Today Senator Jay Rockefeller joined with Senators Conrad and Enzi in introducing legislation to strengthen tax incentives for the development and deployment of Carbon Capture Utilization and Sequestration (CCS).
Rockefeller said that while these tax credits are one important part of Carbon Capture Utilization and Sequestration viability, he is working on comprehensive legislation that will help secure the future of CCS in the state and around the country.
"We'll have to bring many components to bear in bringing Carbon Capture Utilization and Sequestration to full deployment. This is one piece of that puzzle," Rockefeller said. "I'm thankful that Senators Conrad and Enzi are shining a spotlight on an issue that's vitally important to West Virginia.
"My focus remains on large-scale CCS deployment through comprehensive clean coal technology legislation, and I'm looking forward to working with all of my colleagues in moving clean coal forward," Rockefeller said. "In addition to reforming these tax credits, which I believe we can do in the near term, I also sent letters last month to coal operators, industry groups, labor organizations and environmental advocates asking for their ideas about how to drive deployment of clean coal technology in the state," Rockefeller said.
"We know that CCS is technically viable and can be a win-win-win," Rockefeller said. "It can secure a future for coal in a world demanding cleaner sources of power. It can reduce harmful emissions into our environment. And the CO2 capture can be used to dramatically increase domestic oil production, through enhanced oil recovery. We still need to show that it can all be brought together at a large scale and continue investing in research to bring down the costs."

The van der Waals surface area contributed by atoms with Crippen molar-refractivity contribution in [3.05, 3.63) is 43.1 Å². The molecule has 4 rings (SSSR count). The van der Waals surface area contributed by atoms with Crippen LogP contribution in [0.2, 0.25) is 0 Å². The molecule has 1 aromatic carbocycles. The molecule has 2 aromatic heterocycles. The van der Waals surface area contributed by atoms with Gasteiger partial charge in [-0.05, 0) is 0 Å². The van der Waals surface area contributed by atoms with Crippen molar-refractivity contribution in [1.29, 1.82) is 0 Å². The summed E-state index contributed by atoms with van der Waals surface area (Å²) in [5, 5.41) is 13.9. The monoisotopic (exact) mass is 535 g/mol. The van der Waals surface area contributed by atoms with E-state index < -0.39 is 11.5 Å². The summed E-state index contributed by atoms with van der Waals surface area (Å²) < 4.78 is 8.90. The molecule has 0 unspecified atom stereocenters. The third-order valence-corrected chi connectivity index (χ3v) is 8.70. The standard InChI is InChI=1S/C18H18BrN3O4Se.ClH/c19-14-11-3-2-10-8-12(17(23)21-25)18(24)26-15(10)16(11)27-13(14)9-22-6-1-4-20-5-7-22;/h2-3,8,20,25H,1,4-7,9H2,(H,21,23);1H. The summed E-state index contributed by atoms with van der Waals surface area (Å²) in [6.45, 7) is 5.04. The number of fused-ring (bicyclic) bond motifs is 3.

His latest effort is one of several steps Rockefeller has taken to develop clean coal technology. In 2010 he co-authored the first comprehensive legislation designed to realize widespread Carbon Capture, Utilization and Storage technologies. The Carbon Capture and Storage Deployment Act of 2010 would create funding for research; financial incentives for large-scale deployment; and technology standards for new power plants, among other provisions.
In addition, Rockefeller fought for and secured funding for CCS as part of $3.4 billion for advanced coal in the American Recovery and Reinvestment Act of 2009.
Rockefeller's letter is the latest effort in his fight to secure a clean future for coal. He is currently compiling responses to that letter while working toward a new, comprehensive clean coal bill.
Rockefeller and Senators Kent Conrad (D-ND) and Mike Enzi (R-WY) today introduced legislation that would reconfigure the "45Q" tax credit that was passed in 2008 and that allows, among other things, companies to claim a credit of $20 per ton of carbon dioxide captured when producing energy.
The Conrad-Enzi bill amends current law to provide assurances to companies who were previously concerned that the tax credit would no longer be available to them once construction of CCS projects began.